The first time I ever heard of Radian was many years ago; the company was well known in professional circles for manufacturing high-quality replacement components for manufacturers such as JBL, among others. It was later that it began manufacturing its own cones and compression drivers, and today Radian manufactures finished speakers and monitors like the 1200XD stage monitor from its Apex Neo Series.
Radian’s Apex Neo 1200XD is an ultra-low-profile monitor in a nice, tight little package, capable of pumping out some serious SPL. The two-way Neo 1200XD monitor houses a Neodymium 12-inch/2-inch coaxial driver assembly. Its woofer portion has a 4-inch voice coil, while the compression driver portion boasts a 3-inch voice coil with a 2-inch exit at the throat of the horn, all loaded into an aluminum frame. Low to Mid crossover frequency is 1,250 Hz and dispersion is about 90 degrees all around, with the speaker package emanating at about a 15-degree angle above the floor.
The Neo 1200XD has a manufacturer-rated capability of handling 700 watts continuous power. The provided manual was not clear about the separate ratings of the components of Low/High when in biamped mode, but referred to the 635W number in passive mode at 8 Ohms. Individually, Lows are 8 Ohms and Highs are 16 Ohms, so use your knowledge of system design and build your racks appropriately. (I personally recommend 1.5W of amp power per every Watt of speaker rating.)
The component drivers are nestled into an attractive cabinet with a proprietary waterproof, non-skid, non-reflective finish. The cabinet itself rises to a height of only 13 inches, a width of 14 inches and an overall clearance depth of about 21 inches, taking into account the swept teardrop shape of the cabinet. Connectors are dual parallel Neutrik NL4 receptacles.
After initially examining the Neo 1200XD, I was really looking forward to taking this wedge out to a gig with two main goals in mind: I wanted to find out if it offered the clarity I thought it would, and I wanted to know if it could truly rock. I had my opportunity to find out both, as my next gigs provided full production — audio, lighting, stage and roof — for ‘60s rock ‘n’ roll icon Johnny Rivers (who still has “it”!) at a large car show for an audience of approximately 10,000 people.
First, regarding the Neo 1200XD’s clarity: it most notably offers very smooth frequency response from 60 Hz to 16 kHz. Radian notes 50 Hz as the Neo 1200XD’s bottom frequency, and I would say the wedge handled bass guitar very well, but with kick drum, you need a little something additional (a subwoofer, as do all 12-inch wedges). Vocal clarity was superb, as were the rest of drum sounds, guitars and keyboards. Johnny’s vocals were crystal-clear, and he even remarked so. The Neo 1200XD attained very nice SPL levels, with abundant headroom. We were employing our own monitor racks, which contain Yorkville AP4040 for lows (about 750W @ 8 ohms) and Yorkville AP800 for highs (about 250W @ 16 ohms). I never saw a clip on the amps, and I never heard audible edginess from the wedge: The Neo 1200XD maintained very nicely.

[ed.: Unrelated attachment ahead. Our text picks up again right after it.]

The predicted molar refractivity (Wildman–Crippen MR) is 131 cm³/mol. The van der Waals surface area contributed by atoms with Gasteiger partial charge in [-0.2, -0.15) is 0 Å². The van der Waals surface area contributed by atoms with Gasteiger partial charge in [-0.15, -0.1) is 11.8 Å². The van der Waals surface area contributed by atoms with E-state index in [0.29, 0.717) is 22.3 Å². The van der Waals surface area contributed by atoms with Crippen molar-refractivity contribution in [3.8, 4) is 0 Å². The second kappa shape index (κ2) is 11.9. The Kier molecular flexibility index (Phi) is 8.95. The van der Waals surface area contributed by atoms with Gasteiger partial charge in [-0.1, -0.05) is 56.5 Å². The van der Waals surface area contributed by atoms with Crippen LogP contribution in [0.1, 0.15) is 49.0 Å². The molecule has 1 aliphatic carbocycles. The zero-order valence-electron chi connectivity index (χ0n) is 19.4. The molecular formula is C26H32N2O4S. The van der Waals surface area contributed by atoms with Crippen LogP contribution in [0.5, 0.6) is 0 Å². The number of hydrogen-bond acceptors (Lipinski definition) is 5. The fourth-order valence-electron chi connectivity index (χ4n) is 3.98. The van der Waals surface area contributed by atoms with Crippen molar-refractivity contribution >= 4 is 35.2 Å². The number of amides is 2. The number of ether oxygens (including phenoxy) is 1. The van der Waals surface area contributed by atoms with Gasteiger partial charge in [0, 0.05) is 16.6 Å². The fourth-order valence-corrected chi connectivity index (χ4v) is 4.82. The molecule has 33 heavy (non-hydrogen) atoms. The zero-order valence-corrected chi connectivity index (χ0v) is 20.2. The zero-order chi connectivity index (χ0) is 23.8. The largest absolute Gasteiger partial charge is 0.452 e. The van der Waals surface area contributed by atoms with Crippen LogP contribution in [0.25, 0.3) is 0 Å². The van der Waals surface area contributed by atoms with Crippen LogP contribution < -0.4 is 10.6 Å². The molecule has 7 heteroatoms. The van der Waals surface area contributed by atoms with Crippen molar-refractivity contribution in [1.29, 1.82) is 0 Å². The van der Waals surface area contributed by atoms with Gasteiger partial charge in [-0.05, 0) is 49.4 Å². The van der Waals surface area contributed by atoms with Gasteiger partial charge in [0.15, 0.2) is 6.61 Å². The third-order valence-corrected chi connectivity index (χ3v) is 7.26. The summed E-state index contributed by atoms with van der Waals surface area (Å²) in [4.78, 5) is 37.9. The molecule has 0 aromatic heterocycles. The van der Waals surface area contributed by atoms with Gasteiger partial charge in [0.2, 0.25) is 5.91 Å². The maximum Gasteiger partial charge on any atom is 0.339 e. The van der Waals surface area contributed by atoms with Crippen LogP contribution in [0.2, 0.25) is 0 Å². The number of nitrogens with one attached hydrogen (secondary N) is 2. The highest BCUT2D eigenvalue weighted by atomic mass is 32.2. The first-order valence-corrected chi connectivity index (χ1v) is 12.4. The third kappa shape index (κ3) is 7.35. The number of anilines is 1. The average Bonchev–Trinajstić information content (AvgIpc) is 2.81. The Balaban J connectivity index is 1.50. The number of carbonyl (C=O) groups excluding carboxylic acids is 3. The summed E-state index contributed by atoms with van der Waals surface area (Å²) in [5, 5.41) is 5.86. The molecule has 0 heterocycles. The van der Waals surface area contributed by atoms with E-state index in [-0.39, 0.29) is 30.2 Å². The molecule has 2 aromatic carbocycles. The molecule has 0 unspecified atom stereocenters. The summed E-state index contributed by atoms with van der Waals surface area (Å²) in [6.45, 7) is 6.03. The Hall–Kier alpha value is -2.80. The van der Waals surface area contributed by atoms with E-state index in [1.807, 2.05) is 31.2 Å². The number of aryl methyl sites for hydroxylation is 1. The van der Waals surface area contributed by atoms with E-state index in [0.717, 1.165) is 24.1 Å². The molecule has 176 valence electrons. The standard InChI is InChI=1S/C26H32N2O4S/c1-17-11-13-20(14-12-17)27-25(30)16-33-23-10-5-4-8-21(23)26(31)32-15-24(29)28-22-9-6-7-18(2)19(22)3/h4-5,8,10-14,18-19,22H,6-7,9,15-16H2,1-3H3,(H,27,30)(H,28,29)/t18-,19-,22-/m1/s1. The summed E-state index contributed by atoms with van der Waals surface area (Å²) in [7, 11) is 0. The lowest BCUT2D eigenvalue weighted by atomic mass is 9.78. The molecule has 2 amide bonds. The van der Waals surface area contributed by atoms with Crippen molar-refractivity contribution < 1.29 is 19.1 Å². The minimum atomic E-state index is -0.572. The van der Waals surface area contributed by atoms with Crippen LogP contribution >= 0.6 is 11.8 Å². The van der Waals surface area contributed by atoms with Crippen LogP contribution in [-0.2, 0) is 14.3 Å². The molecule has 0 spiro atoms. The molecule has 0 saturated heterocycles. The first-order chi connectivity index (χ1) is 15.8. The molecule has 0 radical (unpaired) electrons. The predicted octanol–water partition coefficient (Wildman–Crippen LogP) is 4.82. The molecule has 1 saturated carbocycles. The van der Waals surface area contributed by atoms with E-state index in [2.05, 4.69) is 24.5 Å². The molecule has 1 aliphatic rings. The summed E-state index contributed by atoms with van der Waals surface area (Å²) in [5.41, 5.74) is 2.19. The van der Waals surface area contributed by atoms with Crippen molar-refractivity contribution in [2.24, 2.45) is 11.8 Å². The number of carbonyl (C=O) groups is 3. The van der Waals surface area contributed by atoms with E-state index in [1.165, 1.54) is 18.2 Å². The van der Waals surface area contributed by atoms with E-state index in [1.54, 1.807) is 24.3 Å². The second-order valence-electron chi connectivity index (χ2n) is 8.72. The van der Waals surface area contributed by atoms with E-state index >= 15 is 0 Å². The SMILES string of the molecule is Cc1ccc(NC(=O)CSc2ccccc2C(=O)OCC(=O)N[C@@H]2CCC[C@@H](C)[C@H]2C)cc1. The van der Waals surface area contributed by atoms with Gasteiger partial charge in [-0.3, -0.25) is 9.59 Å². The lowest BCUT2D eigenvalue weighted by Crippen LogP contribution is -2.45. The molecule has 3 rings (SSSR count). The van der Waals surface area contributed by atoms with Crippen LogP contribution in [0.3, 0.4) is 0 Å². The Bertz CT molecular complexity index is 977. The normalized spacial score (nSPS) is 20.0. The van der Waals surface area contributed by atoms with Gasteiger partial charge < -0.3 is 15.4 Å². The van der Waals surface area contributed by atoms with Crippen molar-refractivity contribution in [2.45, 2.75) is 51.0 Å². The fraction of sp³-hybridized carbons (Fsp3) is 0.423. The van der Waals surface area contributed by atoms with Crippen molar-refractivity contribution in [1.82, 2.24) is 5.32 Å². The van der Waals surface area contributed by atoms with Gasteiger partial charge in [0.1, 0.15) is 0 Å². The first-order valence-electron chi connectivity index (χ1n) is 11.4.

But can it rock? Most definitely. We were attaining stage levels of 105-106 dB at about 5 feet (ear distance) without pushing anything hard. The opening group — the Stars of Beatlemania — actually required a little more SPL than Johnny; they had a little more stage volume than Johnny in terms of a monitor needing to “cut through.” Keep in mind that lots of bands need more than 106 dB out of a wedge, but think about what we had here — a 12/2 coax. It offered amazing performance for such a low-profile wedge.
My oldest son JJ was the monitor engineer for the event, employing an Allen & Heath iLive T112 (also recently reviewed for PAR). At one point, we actually switched out the wedge with a player during a costume change so that JJ could try out the Neo 1200XD as a cue wedge, thus really giving it some torture. JJ mixes FOH for hip-hop bands, so I knew he would really give this monitor a ride. His official report: “This wedge rocks.”
I never cease to be amazed at the increasing quality that can come from progressively smaller packages. This Radian wedge is just that kind of product, significantly raising the bar for a low-profile coaxial stage monitor. Following the usage described above, we employed the Neo 1200XD at several more gigs and I am quite enthusiastic about declaring that I would proudly own a fleet of them. And I am giving that purchase some serious thought, as I was already considering expanding our monitor armada.
Price: $2,080 list
Contact: Radian Audio Engineering | radianaudio.com
Will James, owner and chief owner of Atlantis Audio and Lighting, is a longstanding PAR contributor.